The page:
Effective conventional products include pyrethroids, organophosphates and neonicotinoids, as well as more selective materials like flonicamid (Beleaf) and pymetrozine (Fulfill). Spirotetramat (Movento), although expensive and not broadly labeled, is a highly effective material with some systemic activity from foliar applications. Use a penetrating surfactant with this material. Fulfill, Beleaf, and Movento all have helpful translaminar or systemic activity. Cyantraniliprole products, which are commonly used for caterpillar control in brassicas, are also fairly effective against aphids in general. Resistance can develop among cabbage populations—rotate between IRAC groups and always follow the label.
There are several natural enemies of cabbage aphids, including lady bugs and syrphid fly larvae and the parasitic wasp Diaretiella rapae. D. rapae lays its eggs within cabbage aphids and the resulting larvae feeds on the aphid from the inside, producing a bronze-colored aphid "mummy", which can commonly be seen amongst aphid colonies. These natural enemies can suppress cabbage aphid populations, but may not be able to prevent high densities that can occur in cool fall weather. In 2018 and 2019, the UMass Vegetable Program conducted trials to determine flower preferences of syrphid flies and the cabbage aphid parasitoid D. rapae. Of the flowers evaluated, alyssum (Lobularia maritima syn. Alyssum maritimum), dill, cilantro, and Ammi majus attracted the highest number and the most diverse populations of syrphid flies. Although alyssum was very attractive to many beneficial insects and produced flowers well into the fall, it is also in the brassica family and therefore attracted lots of flea beetles. Dill and cilantro flowers were more short-lived but are possibly an easy insectary planting option for growers who already grow these crops. Click here to see the full report on Attracting Beneficial Insects to Reduce Cabbage Aphid Population Size.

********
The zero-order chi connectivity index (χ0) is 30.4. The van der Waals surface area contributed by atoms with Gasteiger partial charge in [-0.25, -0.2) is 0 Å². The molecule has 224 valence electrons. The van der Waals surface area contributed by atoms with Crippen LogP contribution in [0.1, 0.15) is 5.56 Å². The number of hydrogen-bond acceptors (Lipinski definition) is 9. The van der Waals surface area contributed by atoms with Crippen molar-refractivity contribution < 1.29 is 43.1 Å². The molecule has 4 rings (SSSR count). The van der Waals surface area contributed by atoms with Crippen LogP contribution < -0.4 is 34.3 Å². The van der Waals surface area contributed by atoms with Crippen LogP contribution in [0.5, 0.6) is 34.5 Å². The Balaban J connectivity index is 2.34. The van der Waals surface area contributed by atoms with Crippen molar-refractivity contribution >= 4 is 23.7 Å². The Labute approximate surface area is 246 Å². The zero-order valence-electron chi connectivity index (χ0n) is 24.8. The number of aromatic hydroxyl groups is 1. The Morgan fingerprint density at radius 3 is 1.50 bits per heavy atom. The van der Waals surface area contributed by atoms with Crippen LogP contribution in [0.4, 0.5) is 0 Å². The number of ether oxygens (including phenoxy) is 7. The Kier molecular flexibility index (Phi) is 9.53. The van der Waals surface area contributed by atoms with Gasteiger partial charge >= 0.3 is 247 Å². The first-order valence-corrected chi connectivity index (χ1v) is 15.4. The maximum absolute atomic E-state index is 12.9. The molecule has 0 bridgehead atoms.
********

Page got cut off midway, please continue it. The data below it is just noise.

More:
In general, aphid predators are better at controlling high aphid populations, compared to parasitoids, as they are not as efficient at finding low numbers of aphids within the crop.
Ladybeetles are effective at controlling high aphid populations but are highly dispersive and will leave the tunnel in search of food if aphid populations are too low. They can be effective if released under row cover in winter greens. Adults and larvae feed on a wide variety of aphid species.
Predatory midges (Aphidoletes aphidimyza) are another generalist aphid predator that can be purchased and released in your tunnel. They are active in summer months but when day lengths shortens to less than 15 hours (September-March), they enter diapause and become inactive. Larvae feed on aphids and adults feed on pollen and aphid honeydew. Banker plants used to support Aphidius colemani will also support Aphidoletes midges. The midges pupate in the soil, so place banker plants in a tray with moist sand to provide pupation sites if your tunnel has plastic mulch and weed mat.
Green lacewing larvae also feed on many aphid species. Adults feed on pollen and nectar. Lacewings can be purchased as eggs or larvae; larvae tend to survive better than eggs. Release far apart from each other, as larvae are cannibalistic. In summer months, if temperatures rise above 95°F, lacewings will move out of the tunnel. Lacewing activity and life cycle slows as temperature drops, but one report from Purdue University reported that adults remained active and laying eggs at 52°F.
Crops that are affected by this insect: